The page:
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The Case Against Big Tech, Now at Your Local Bookstore (If You Still Have One)

The political winds in Silicon Valley are shifting. As Bloomberg’s Eric Newcomer wrote on Friday, a spate of critical essays and surprising revelations have recently framed the big tech companies as all-powerful, unaccountable and primed for greater antitrust scrutiny.

But if you want to get fully up to speed on the case against Big Tech, there are two new books you should familiarize yourself with: World Without Mind: The Existential Threat of Big Tech, by former New Republic editor Franklin Foer, and The Four: The Hidden DNA of Amazon, Apple, Facebook, and Google, by Scott Galloway, a business professor at New York University. Both are well-argued and accessible jeremiads against the monolithic impact of the tech giants, though neither definitively lands the case that there is anything that can realistically be done about them.

Foer’s book, which came out last week, is seasoned with the bitterness of personal experience. His tenure at the New Republic was undone by a fractious partnership with the magazine's former owner, Facebook co-founder Chris Hughes, who stands in for Silicon Valley and its all-consuming obsession with eyeballs and virality.

When he’s not recollecting their doomed partnership, Foer rails against Google, Amazon and Facebook for their “theological sense of conviction” that they are making the world a better place at the same time that they’ve destroyed the economics of authorship and media. Their pursuit of clicks, Foer writes, has “created a world where the old boundaries between fact and falsehood have eroded, where misinformation spreads virally.” It’s hard to argue with that.

There’s a lot to contemplate in Foer’s book, though it doesn’t quite work as a serious argument in favor of regulating what he calls “data-driven monopolies.” (I counted one practical suggestion: the creation of a so-called data-protection authority to review mergers and defend the free flow of information.) He also goes a bit overboard, I think, in claiming that tech companies create so much noise and distraction that they are destroying “something precious, which is the possibility of contemplation.”

The Four, by Scott Galloway, is out early next month and also condemns Big Tech, though its critical heart is disguised by the subtitle, which promises more of a conventional business book. Galloway takes the reader through a refreshingly clear-eyed look at the nature of dominance at Inc., Apple Inc., Facebook Inc. and Google. He is interested in how these companies become more valuable with use instead of less (for contrast, think about shopping at a crowded Walmart store), how they benefit from low cost of capital and the implications for things like voice control (or “zero-click ordering”), which could further strengthen their dominance.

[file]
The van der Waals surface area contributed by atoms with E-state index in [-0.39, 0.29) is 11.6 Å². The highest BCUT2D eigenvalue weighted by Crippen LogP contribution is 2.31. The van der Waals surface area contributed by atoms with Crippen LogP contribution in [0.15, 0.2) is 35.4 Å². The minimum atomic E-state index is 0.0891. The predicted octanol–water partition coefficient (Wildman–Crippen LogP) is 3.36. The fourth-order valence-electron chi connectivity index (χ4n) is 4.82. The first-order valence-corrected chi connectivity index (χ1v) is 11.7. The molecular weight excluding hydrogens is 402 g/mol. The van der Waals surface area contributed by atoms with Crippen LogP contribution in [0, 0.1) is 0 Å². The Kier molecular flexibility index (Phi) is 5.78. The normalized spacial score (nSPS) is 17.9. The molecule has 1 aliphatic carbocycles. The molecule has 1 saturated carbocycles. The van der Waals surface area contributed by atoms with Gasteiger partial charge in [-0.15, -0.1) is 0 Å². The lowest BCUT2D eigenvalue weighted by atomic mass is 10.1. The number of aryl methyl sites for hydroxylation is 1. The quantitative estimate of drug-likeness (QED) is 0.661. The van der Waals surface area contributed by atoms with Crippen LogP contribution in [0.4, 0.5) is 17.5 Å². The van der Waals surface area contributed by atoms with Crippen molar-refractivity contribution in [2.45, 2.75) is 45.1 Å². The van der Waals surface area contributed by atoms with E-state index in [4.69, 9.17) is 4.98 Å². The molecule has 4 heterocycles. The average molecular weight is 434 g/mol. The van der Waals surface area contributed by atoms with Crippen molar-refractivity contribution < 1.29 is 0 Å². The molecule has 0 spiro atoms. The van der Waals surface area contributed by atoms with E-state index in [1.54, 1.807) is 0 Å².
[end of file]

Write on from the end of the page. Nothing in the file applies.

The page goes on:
Like Foer, Galloway lists the sins of the tech giants as if they were the four horsemen of the apocalypse. He condemns them for stealing intellectual property, profiting from the media’s work and being disingenuous. As Galloway writes, companies like Facebook “foster a progressive brand among leadership, embrace multiculturalism, run the whole place on renewable energy—but, meanwhile, pursue a Darwinian, rapacious path to profits and ignore the job destruction taking place at your hands, every day.”

And like Foer, he also draws from personal experience; a short tenure on the board of the New York Times Co., where he clashed with Publisher Arthur Sulzberger Jr. over a battle to sell off its non-core assets and respond more forcefully to the threat posed by Google and social media.

Galloway's argument veers a bit into the surreal when it comes to Apple. He’s convinced the popularity of the company’s products, like the allure of all luxury goods, is directly related to an irrational desire to improve one’s social status (or as he puts it, to aid one’s “procreational brand.”) I dunno; maybe iPhones just look nice and are easy to use?

But in the end, Galloway is more circumspect than Foer about this antitrust spirit that seems to be captivating tech critics these days. “There are laws and there are innovators,” he writes. “The good money is always on the innovators.”

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And here’s what you need to know in global technology news

Speaking of Big Tech, the EU isn’t done with you yet. Finance ministers are looking to create a tax on digital companies such as Amazon and Facebook. “We can’t just watch how bags of money are transferred elsewhere,” says Slovakia’s Peter Kazimir. The Financial Times argued in a Sunday column that Big Tech has a monopoly on data, making “vast gains at our expense.”

New York wants Amazon’s new headquarters. The Big Apple is officially throwing its hat in the ring as cities jockey to be the retail company’s second home. Wal-Mart also needs a new headquarters, but don’t bother lobbying for it.

Equifax said its information and security chiefs are “retiring.” Their departures come after a mega breach that may have compromised data on 143 million Americans. The credit-reporting firm also said information on fewer than 400,000 consumers in the U.K. was also affected.

Female computer science majors are joining the tech workforce at an awkward time. As STEM students consider where they want to work, they’re considering an additional factor: a company’s reputation for inclusiveness.

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